Here's the strange sport Googlers play to refine their programming skills

SAN FRANCISCO, CA - APRIL 29: Rory McIlroy of Northern Ireland hits his thrid shot on the 10th hole during round one of the World Golf Championship Cadillac Match Play at TPC Harding Park on April 29, 2015 in San Francisco, California. David Cannon/Getty ImagesNot a Google employee.

Google employees have a novel way of relaxing while also helping to refine their programming skills: “Code golf.”

Code golf is guided by the same basic principle as real golf: Achieve your objective as efficiently as possible. In regular golf, this means getting the ball in the hole in as few strokes as possible. In code golf, it means solving a specific problem using as little code as possible.

In a blog post earlier this month, former Google employee Zhen Wang details how the unusual sport took hold at Google.

While on leave in mid-2014, the software engineer was thinking about dwelling on the “convoluted Java frameworks widely adopted at work.” They “sucked the fun [out] of programming like a Pastafarian monster slurping all the tomato sauce on a plate of spaghetti.” So, he decided to do something about it:

To bring back the fun while fostering a culture that hails code brevity, I decided to start a 20% project to create an internal code golf platform — a playground for Google engineers to show off wits, a fountain of programming tricks for the studious, and a symbol of defiance against the trend of technical complexity permeating through the company. Later in the development, it occurred to me that the system could also be purposed as a recruiting tool: interviewers would benefit from a growing repertoire of coding questions with high-coverage test cases against which candidates’s code can be automatically validated. And that became the ostensible mission statement on the code golf site to justify the business case ;)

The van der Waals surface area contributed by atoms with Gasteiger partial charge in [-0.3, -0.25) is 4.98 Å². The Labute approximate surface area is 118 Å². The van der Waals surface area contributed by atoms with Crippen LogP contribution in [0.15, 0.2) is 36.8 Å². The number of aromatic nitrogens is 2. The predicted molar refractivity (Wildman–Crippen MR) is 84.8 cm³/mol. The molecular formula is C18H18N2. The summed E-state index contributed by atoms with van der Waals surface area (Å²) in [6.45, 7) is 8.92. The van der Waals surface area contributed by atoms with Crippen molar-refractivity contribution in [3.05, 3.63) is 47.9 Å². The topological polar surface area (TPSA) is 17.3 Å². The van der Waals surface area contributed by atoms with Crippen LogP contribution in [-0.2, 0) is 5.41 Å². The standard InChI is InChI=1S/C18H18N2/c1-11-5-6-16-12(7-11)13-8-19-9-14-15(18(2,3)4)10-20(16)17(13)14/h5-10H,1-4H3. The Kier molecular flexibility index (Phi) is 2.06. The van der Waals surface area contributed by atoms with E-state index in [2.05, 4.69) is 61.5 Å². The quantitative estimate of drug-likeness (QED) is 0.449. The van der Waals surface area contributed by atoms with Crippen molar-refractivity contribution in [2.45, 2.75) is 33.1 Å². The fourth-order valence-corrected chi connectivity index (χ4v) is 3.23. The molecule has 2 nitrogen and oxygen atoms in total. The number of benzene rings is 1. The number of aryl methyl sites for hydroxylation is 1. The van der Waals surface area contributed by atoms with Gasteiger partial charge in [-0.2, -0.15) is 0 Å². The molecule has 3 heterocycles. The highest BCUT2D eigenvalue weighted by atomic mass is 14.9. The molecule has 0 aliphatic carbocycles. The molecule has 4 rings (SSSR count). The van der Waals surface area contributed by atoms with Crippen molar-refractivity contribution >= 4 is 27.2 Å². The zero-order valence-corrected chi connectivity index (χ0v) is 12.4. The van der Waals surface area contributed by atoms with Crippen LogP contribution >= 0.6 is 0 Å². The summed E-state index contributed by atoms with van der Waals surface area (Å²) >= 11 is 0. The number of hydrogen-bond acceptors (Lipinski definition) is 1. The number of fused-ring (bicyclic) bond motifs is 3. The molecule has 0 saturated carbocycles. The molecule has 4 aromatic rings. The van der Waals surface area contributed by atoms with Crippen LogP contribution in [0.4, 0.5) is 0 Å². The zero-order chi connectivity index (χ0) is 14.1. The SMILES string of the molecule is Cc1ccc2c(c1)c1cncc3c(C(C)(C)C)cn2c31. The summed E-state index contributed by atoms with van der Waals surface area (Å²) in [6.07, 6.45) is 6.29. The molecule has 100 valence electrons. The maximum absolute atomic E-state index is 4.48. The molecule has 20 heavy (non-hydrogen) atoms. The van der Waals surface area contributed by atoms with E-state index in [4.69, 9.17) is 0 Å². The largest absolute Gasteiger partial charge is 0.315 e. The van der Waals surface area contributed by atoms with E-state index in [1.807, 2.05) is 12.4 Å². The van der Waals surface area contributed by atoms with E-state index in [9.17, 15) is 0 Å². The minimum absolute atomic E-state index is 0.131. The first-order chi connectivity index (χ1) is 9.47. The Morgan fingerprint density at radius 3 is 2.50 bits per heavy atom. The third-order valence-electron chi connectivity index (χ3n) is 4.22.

Of course, Zhen Wang didn’t invent code golf. There are plenty of public code golf competitions, including on, and Stack Exchange. (There’s also an inactive Reddit community dedicated to the sport.) And similar challenges have been taken on by programmers looking to test their skills for years — notably the “demoscene.” It’s a community dedicated to creating extravagant audio-visual presentations using as little storage space as possible, and has been around for decades.

However, the former Google employee says that “the top voted entries on Stack Exchange are just not on par with the best solutions I’ve witnessed at Google, which exude an elevated level of creativity and craftsmanship rarely found elsewhere. Reading the code can easily trigger a software engineer’s imposter syndrome, a profound feeling of humbleness, tinged with a sense of proudness to be working with these talented people.”

Hundreds of Google employees have taken part, he says, with some of them even “[confessing] in private that they had developed an unhealthy addiction that negatively impacted their productivity.”

So what sort of challenges come up in code golf? Here are a few examples:

  • Translate Roman numerals into Arabic numbers (i.e. standard base 10). CCLXXXIII translates to 283, for example, while MCMLXXXVIII is 1988. The shortest answer, written in programming language perl, provides a solution using just 82 symbols.
  • Reading a clock face. A “clock face,” created using ASCII symbols is inputted; the solution needs to translate it into the time shown. One solution on Stack Exchange, written in Python, uses 205 characters.
  • Calculate the resistance of a resistor network. Like reading the clock face, the resistors are drawn using ASCII symbols. A solution on JAGC manages it in 279 symbols.

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